Friday, March 30, 2007

Dear Charlie:

Mayflies are copulating en masse on my porch.

And do you ever get the feeling that you're on hiatus? That you're just kind of waiting for something to happen? That things...that your life is stuck in transit?

The next thing. That's all I'm asking for.

I know exactly what it is, though, so I know it's only temporary. I am waiting. I'm waiting for it to be time to proclaim the book edited enough to send it out. It's hard, I tell you. Writers must, by nature, be spontaneous, and my spontaneity is screaming at me that it surely couldn't hurt to send the manuscript out on a little test run.

But it could. It definitely could hurt.

So, I'm ruthlessly quashing that voice. I'm letting a few people read and comment. I'm letting it simmer while doing a relatively shallow edit. Ironically, I'm cutting instead of adding, like I'm supposed to. I got so used to vicious pruning when I had elephantus librus that it's hard not to trim the fat now.

But I've also identified a few places that do need more narrative. I tend to let my dialogue do the talking, if you'll pardon the pun, and I could really stand to throw in some description or setting or even just character movement during some of those conversations.

So, it's going well. I'm just impatient. Heh. Never could stand in line without fidgeting, you know.

And about the mayflies? No, I'm not exaggerating. I just got back from errand-running and had to walk through a veritable cloud of them, all paired off and stuck together at the butt. I think I was blushing, but I can't be sure.

Gah.

Anyway, while I was out, I picked up a couple of books to read. I love to read. I'm pretty sure I've said that before. Like a hundred times. But I stopped by Changing Hands, my favorite used book store, and spent a good half-hour in there.

If you know me and my loathing of shopping, you'd know that's damn near a record. Heh. But I console me that it's a book store and one of only three places I'd rather be.

So, I plan to kinda veg out this afternoon. My work schedule has changed so I should usually have Fridays off, thanks to working all the late nights earlier in the week, and I'm trying to take advantage of that to get "official" stuff done that I can't do on weekends. It's hard, because all I wanna do by the time Friday rolls around is sleep!

Anyway, now that I'm inside and out of view of the smut-fest on my porch, I think I'll stay here. Maybe invite Pesh over for a movie night if she still has The Prestige. Woot!

Hopefully, the orgy on the porch will be over by then.

Thursday, March 22, 2007

Funny Sidebar:

Apparently, Iran is upset about the movie 300. You know, the one I just drooled over in my last blog entry. The links above are only two of about a bazillion, give or take. Worse, people are even quibbling about how historically inaccurate the flick is and irritated at the liberties the filmmakers took in "rewriting" history.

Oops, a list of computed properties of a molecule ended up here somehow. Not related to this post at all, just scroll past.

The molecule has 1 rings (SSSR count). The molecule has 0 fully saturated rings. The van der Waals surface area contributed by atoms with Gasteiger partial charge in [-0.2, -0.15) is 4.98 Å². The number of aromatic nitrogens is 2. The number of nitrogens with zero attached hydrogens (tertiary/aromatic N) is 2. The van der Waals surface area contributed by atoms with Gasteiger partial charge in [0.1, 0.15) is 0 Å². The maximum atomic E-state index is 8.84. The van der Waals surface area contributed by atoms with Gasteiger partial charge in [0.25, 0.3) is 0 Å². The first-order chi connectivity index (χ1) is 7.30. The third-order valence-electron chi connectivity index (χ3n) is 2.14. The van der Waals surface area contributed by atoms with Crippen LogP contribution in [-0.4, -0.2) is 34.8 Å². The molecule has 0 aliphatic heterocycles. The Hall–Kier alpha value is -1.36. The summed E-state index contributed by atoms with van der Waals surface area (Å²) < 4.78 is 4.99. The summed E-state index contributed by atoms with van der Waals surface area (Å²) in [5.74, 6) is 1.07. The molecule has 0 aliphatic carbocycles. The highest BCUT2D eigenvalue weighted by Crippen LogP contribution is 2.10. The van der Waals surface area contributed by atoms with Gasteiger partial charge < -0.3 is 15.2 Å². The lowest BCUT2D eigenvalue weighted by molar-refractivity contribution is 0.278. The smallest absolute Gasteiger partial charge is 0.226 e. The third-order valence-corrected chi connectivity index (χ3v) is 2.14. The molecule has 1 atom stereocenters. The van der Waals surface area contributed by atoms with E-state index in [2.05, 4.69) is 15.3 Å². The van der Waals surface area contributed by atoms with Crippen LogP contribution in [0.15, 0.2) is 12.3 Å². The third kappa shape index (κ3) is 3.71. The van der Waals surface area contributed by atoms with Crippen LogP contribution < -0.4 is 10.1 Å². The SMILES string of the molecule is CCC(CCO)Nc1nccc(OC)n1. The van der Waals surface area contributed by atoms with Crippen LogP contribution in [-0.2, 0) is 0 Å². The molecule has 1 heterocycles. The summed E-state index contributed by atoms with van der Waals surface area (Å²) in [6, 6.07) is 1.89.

Thus, it is important to keep one thing in mind, folks: this is a film loosely adapted from a graphic novel loosely adapted from history of a legendary battle.

Sheesh.

So, in the interest of sheer amusement, let's look at everything that could possibly be wrong or morally insulting about the flick. Just for shits and giggles. If I miss anything, feel free to add 'em in the comments!

Well, the whole first act of the flick absolutely must go because it's child abuse and neglect. Imagine! Tossing a baby off a cliff because it's not perfect. Beating the chosen few and forcing them to fight from an early age. Hurting them until they're immune to pain. Stealing them from their mothers at a tender age and beating/starving/hurting them worse. Throwing them out into the elements with nothing but a loincloth and a spear.

The Department of Family Services would have a field day!

Then, there's Leonides himself. How dare he slaughter a helpless wolf by wedging it between a rock and stabbing it through the head! That's cruel and unusual punishment. God save us.

And in the same vein, very little is actually known about Leonides. They just made stuff up. What were they thinking? What is this...entertainment? And what was he thinking to kill a lowly messenger? Doesn't he know that that's just plain impolite, no matter how rude and encroaching that messenger may be?

Ah, but that messenger was Persian, so it's racism. Even worse. Egad.

Don't forget the Spartan disdain for its fellow Grecians. The Arcadians were basically a clean-up crew and disdained for being blacksmiths and potters and sculptors instead of soldiers. And the Athenians? Dismissed with a sneer as "boy lovers". Shameful.